40 Then Jesus went back across the Jordan to the place where John had been baptising in the early days. There he stayed, 41 and many people came to him. They said, ‘Though John never performed a sign, all that John said about this man was true.’ 42 And in that place many believed in Jesus.
There are parts of London I know very well. There are other parts I don’t know at all. There are some places I just pass through, on the way to somewhere else, but other than knowing which way to turn in order to reach my destination, I don’t really have much idea about what is there.
You could say my knowledge of London is like a patchwork quilt. I know some of the pieces quite well, and the way from some to others, but the bigger picture eludes me. Sometimes, when I am lost, I suddenly walk into an area I know. I was lost, but then I am found.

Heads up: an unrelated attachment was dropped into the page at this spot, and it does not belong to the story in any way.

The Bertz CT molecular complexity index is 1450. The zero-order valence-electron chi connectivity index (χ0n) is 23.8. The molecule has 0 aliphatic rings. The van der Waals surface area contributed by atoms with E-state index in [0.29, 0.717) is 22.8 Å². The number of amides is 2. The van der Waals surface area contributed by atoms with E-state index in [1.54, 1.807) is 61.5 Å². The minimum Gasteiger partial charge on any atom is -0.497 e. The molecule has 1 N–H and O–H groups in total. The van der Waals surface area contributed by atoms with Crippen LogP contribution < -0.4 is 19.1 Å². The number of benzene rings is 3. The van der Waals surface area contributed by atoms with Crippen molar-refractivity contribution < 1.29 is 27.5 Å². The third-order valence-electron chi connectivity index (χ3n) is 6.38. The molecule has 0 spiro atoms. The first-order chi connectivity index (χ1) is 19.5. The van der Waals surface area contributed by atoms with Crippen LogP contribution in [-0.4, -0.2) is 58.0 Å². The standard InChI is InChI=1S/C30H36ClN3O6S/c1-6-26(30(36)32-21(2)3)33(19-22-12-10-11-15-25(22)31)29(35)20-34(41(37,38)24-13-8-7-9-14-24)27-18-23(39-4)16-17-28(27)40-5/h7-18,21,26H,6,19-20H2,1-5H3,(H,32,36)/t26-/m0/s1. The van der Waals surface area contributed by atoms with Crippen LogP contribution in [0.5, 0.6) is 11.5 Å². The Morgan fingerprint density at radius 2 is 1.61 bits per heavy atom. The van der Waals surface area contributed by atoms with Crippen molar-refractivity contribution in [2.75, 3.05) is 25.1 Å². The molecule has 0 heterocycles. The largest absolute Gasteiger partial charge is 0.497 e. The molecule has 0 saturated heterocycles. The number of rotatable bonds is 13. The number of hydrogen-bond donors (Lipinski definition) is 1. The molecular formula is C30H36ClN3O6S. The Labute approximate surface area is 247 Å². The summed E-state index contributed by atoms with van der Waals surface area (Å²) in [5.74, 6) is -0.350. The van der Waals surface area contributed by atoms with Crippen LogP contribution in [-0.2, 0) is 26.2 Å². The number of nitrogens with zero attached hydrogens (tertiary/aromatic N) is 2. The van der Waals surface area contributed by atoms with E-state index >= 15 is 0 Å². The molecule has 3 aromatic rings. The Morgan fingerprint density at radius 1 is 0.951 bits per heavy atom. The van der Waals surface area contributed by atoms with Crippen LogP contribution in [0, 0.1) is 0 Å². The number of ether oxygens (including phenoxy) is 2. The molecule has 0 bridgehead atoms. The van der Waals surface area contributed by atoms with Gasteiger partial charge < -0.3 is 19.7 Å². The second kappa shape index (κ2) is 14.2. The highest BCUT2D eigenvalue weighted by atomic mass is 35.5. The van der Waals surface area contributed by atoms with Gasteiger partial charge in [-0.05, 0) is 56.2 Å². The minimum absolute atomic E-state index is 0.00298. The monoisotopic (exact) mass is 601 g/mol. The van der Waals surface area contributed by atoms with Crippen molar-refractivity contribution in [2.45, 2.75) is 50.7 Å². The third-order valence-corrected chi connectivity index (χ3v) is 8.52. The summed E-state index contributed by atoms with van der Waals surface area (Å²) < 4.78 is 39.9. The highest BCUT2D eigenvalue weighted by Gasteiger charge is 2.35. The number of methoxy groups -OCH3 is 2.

Preaching from the lectionary gives us all a patchwork knowledge of Scripture. We know the gospels pretty well. Many preachers tend to help us understand one or other of the Bible readings set for the day. More often than not, it’s the gospel reading they choose to expound. Even then, we know the gospels in chunks, and fail to see the bigger picture. These chunks are what theologians unappetisingly call ‘gobbets’.
Today’s reading from John 10 is hard to understand on its own. When preaching from the gospels, I normally try and set the reading in context, by referring to what came before and what follows after it, but even that doesn’t help much. So in preparing what I could say to you this morning, I had to read chapters 7 to 11. It was interesting to do so, because parts of what I read were unfamiliar to me: it was almost like reading some verses anew, never having seen them before. Other parts I could almost recite by heart. But by reading the whole passage suddenly the pieces of patchwork felt like a quilt.